Portugal's government is celebrating rising immigration numbers after the number of foreign nationals living in the country hit half a million for the first time in its history.
The socialist-led government said Portugal had "overcome" barriers to attracting more migrants, who it says are needed due to the country's relatively low birth-date and ageing population.
"Preliminary data prompt me to say that in 2019, for the first time in our history, the barrier of half a million foreign citizens residing in Portugal has been overcome," interior minister Eduardo Cabrita told the country's parliament on Wednesday.
The minister told MPs there were 580,000 foreign nationals were living in Portugal at the end of 2019, up from 490,000 at the end of 2018.
The debate in Portugal over migration contrasts with that in other EU countries, notably the UK – where the government has been aiming to reduce immigration.
Portugal is one of ten EU states where fewer than five per cent of residents are foreign-born; between 2011 and 2016 it also suffered strong emigration due to the fallout from the global financial crisis and austerity.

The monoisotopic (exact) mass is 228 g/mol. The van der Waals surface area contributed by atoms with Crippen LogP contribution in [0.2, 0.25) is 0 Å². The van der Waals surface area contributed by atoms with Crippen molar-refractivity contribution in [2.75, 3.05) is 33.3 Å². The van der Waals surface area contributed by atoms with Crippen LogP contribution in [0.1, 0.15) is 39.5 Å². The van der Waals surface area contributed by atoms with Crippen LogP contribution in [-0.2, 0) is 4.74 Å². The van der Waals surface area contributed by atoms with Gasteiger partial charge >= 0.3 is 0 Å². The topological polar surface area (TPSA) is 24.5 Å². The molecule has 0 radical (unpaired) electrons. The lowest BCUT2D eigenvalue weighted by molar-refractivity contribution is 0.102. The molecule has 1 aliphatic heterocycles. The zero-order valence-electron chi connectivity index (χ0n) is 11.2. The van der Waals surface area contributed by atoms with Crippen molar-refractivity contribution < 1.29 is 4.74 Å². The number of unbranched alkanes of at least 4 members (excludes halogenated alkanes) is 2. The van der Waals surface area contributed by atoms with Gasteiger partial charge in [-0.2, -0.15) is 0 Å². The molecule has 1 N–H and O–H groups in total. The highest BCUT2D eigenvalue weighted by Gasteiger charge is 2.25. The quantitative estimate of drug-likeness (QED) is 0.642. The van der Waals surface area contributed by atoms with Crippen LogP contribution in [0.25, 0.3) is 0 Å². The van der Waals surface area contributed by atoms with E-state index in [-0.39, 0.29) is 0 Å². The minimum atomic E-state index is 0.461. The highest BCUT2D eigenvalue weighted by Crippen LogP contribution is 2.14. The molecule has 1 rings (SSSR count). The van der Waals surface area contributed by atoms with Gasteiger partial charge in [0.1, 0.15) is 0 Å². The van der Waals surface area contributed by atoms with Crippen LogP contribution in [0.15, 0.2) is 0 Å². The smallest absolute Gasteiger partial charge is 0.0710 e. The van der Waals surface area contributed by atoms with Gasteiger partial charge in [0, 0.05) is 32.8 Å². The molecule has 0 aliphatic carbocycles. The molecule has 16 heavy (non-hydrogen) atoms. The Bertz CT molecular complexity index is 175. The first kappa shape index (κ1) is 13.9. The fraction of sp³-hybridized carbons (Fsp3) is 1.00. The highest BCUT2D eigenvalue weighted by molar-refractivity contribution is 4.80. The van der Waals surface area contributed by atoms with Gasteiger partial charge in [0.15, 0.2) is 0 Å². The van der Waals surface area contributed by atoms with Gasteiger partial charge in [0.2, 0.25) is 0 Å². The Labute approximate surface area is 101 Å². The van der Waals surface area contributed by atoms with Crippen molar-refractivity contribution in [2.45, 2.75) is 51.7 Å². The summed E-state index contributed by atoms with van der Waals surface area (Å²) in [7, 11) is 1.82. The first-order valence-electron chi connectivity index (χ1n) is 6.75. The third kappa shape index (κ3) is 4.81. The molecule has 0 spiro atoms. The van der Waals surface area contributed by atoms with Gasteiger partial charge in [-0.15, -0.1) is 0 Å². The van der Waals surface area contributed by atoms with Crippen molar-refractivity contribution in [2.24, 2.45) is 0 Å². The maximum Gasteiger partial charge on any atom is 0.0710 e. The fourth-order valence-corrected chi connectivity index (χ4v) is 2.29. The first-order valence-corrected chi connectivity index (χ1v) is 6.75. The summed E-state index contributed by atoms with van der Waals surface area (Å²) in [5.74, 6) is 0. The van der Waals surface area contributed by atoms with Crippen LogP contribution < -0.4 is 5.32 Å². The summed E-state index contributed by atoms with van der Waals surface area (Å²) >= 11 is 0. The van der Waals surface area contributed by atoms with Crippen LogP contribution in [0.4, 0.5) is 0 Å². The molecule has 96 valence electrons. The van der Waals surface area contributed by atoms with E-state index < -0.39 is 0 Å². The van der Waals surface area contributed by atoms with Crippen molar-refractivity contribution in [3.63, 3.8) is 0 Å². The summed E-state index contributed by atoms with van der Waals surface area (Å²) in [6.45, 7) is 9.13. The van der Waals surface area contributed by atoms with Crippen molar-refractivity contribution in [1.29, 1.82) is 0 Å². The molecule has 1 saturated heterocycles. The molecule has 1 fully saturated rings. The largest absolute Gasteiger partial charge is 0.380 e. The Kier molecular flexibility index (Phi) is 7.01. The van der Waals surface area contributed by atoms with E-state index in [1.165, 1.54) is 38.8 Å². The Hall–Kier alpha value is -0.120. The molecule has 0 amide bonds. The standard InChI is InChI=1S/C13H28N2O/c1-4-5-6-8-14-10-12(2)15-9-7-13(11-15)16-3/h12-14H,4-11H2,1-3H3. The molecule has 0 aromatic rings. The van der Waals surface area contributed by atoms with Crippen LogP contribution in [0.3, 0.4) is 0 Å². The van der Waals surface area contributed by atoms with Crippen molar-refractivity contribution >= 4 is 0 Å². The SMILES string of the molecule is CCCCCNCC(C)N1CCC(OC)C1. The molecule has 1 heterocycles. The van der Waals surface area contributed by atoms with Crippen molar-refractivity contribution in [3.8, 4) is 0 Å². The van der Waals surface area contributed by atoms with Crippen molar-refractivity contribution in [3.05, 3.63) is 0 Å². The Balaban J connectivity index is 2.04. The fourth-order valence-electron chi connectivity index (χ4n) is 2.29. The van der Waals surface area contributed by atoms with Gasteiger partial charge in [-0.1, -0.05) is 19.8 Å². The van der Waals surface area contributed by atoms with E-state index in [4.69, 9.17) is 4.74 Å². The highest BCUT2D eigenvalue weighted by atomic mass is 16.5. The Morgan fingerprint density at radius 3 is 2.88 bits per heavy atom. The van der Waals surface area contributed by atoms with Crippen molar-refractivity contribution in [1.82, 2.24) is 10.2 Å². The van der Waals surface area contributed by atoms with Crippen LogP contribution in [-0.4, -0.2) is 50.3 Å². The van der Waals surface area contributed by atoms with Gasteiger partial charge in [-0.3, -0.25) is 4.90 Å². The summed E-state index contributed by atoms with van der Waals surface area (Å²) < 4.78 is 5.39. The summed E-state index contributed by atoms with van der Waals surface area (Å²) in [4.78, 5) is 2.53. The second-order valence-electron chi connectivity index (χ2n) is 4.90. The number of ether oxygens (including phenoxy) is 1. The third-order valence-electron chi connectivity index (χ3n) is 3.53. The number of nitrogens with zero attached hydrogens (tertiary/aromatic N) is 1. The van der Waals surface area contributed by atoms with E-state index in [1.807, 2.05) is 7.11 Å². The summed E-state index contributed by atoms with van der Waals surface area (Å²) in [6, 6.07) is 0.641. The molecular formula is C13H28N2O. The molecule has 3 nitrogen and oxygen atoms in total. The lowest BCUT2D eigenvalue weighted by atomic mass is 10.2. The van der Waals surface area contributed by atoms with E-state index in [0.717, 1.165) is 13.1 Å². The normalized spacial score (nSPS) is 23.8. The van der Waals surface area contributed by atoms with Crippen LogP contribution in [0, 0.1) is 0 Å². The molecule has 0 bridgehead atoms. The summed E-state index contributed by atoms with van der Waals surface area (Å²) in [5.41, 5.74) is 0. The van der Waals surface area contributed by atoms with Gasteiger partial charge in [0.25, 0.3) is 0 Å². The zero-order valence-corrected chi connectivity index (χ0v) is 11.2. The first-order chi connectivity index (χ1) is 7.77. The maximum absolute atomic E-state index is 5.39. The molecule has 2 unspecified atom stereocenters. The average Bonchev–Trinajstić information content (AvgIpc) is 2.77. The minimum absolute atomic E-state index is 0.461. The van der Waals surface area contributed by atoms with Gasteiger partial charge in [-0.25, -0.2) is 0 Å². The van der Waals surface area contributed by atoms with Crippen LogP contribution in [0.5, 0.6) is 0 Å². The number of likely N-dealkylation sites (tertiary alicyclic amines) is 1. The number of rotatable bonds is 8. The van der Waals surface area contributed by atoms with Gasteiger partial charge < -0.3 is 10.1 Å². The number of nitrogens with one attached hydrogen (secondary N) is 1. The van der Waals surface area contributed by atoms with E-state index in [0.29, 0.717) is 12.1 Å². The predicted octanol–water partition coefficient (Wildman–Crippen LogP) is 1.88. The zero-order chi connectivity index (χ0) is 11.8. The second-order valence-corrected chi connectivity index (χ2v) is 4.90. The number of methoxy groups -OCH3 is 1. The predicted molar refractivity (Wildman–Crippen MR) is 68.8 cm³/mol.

In 2017 prime minister António Costa's government passed new laws to boost immigration, with the legislation taking effect in the autumn of 2018.
“We need more immigration and we won’t tolerate any xenophobic rhetoric,” Mr Costa said at the time.
The changes made it easier to come to Portugal for seasonal work, casual work, and study; while the process for regularising undocumented migrants was also modernised. Visas and other bureaucracy were also streamlined.
Notably the Portuguese government has also promised a 50 per cent income tax cut until 2023 to tempt back Portuguese emigrants who have left the country for at least three years.
Mr Costa's Socialist Party leads a minority administration that governs with ad hoc support from communists and the radical left.
His party was re-elected in 2019 with a higher percentage of the vote than in 2015 and 22 more seats.
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